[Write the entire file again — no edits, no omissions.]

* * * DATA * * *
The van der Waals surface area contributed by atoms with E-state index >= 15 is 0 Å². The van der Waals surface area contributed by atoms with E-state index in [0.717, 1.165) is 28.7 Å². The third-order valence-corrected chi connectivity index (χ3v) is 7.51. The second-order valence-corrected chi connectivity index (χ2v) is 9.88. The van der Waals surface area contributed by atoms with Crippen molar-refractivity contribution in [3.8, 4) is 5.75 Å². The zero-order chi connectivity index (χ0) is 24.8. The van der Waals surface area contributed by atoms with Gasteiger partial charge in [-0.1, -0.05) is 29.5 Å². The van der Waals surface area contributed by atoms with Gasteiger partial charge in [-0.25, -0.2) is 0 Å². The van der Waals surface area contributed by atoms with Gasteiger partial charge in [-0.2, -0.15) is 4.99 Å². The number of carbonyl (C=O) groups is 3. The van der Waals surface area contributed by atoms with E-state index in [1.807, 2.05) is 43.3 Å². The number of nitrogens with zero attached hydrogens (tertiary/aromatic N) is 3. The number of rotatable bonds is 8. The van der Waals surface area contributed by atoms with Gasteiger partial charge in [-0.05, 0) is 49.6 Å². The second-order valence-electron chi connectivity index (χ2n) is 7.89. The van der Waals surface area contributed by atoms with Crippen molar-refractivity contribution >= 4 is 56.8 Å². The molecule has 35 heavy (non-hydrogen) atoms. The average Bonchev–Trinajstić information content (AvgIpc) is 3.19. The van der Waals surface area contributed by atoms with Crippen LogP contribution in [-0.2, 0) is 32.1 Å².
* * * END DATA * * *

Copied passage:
The van der Waals surface area contributed by atoms with E-state index >= 15 is 0 Å². The van der Waals surface area contributed by atoms with E-state index in [0.717, 1.165) is 28.7 Å². The third-order valence-corrected chi connectivity index (χ3v) is 7.51. The second-order valence-corrected chi connectivity index (χ2v) is 9.88. The van der Waals surface area contributed by atoms with Crippen molar-refractivity contribution in [3.8, 4) is 5.75 Å². The zero-order chi connectivity index (χ0) is 24.8. The van der Waals surface area contributed by atoms with Gasteiger partial charge in [-0.1, -0.05) is 29.5 Å². The van der Waals surface area contributed by atoms with Gasteiger partial charge in [-0.25, -0.2) is 0 Å². The van der Waals surface area contributed by atoms with Gasteiger partial charge in [-0.2, -0.15) is 4.99 Å². The number of carbonyl (C=O) groups is 3. The van der Waals surface area contributed by atoms with E-state index in [1.807, 2.05) is 43.3 Å². The number of nitrogens with zero attached hydrogens (tertiary/aromatic N) is 3. The number of rotatable bonds is 8. The van der Waals surface area contributed by atoms with Gasteiger partial charge in [-0.05, 0) is 49.6 Å². The second-order valence-electron chi connectivity index (χ2n) is 7.89. The van der Waals surface area contributed by atoms with Crippen molar-refractivity contribution >= 4 is 56.8 Å². The molecule has 35 heavy (non-hydrogen) atoms. The average Bonchev–Trinajstić information content (AvgIpc) is 3.19. The van der Waals surface area contributed by atoms with Crippen LogP contribution in [-0.2, 0) is 32.1 Å².